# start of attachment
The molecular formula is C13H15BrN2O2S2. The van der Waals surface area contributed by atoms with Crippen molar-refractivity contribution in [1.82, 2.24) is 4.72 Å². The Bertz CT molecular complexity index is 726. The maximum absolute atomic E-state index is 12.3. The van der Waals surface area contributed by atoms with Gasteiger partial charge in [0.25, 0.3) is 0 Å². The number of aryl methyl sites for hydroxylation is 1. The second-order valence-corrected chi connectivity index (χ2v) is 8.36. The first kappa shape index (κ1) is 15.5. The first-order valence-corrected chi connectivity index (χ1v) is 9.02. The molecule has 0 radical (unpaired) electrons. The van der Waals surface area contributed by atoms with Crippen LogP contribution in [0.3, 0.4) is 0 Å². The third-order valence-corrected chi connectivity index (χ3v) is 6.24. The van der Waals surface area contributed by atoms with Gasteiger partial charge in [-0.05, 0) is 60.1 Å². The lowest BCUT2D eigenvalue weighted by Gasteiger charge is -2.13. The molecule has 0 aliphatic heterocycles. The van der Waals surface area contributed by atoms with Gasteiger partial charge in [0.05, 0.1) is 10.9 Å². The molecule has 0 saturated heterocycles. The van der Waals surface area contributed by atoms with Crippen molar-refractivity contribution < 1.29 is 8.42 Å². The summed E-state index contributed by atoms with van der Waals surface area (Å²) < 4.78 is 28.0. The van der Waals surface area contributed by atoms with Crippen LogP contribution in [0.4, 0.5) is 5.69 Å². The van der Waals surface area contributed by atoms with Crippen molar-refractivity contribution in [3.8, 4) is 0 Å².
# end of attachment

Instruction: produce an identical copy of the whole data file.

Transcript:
The molecular formula is C13H15BrN2O2S2. The van der Waals surface area contributed by atoms with Crippen molar-refractivity contribution in [1.82, 2.24) is 4.72 Å². The Bertz CT molecular complexity index is 726. The maximum absolute atomic E-state index is 12.3. The van der Waals surface area contributed by atoms with Gasteiger partial charge in [0.25, 0.3) is 0 Å². The number of aryl methyl sites for hydroxylation is 1. The second-order valence-corrected chi connectivity index (χ2v) is 8.36. The first kappa shape index (κ1) is 15.5. The first-order valence-corrected chi connectivity index (χ1v) is 9.02. The molecule has 0 radical (unpaired) electrons. The van der Waals surface area contributed by atoms with Crippen LogP contribution in [0.3, 0.4) is 0 Å². The third-order valence-corrected chi connectivity index (χ3v) is 6.24. The van der Waals surface area contributed by atoms with Gasteiger partial charge in [-0.05, 0) is 60.1 Å². The lowest BCUT2D eigenvalue weighted by Gasteiger charge is -2.13. The molecule has 0 aliphatic heterocycles. The van der Waals surface area contributed by atoms with Gasteiger partial charge in [0.05, 0.1) is 10.9 Å². The molecule has 0 saturated heterocycles. The van der Waals surface area contributed by atoms with Crippen molar-refractivity contribution < 1.29 is 8.42 Å². The summed E-state index contributed by atoms with van der Waals surface area (Å²) < 4.78 is 28.0. The van der Waals surface area contributed by atoms with Crippen LogP contribution in [0.4, 0.5) is 5.69 Å². The van der Waals surface area contributed by atoms with Crippen molar-refractivity contribution in [3.8, 4) is 0 Å².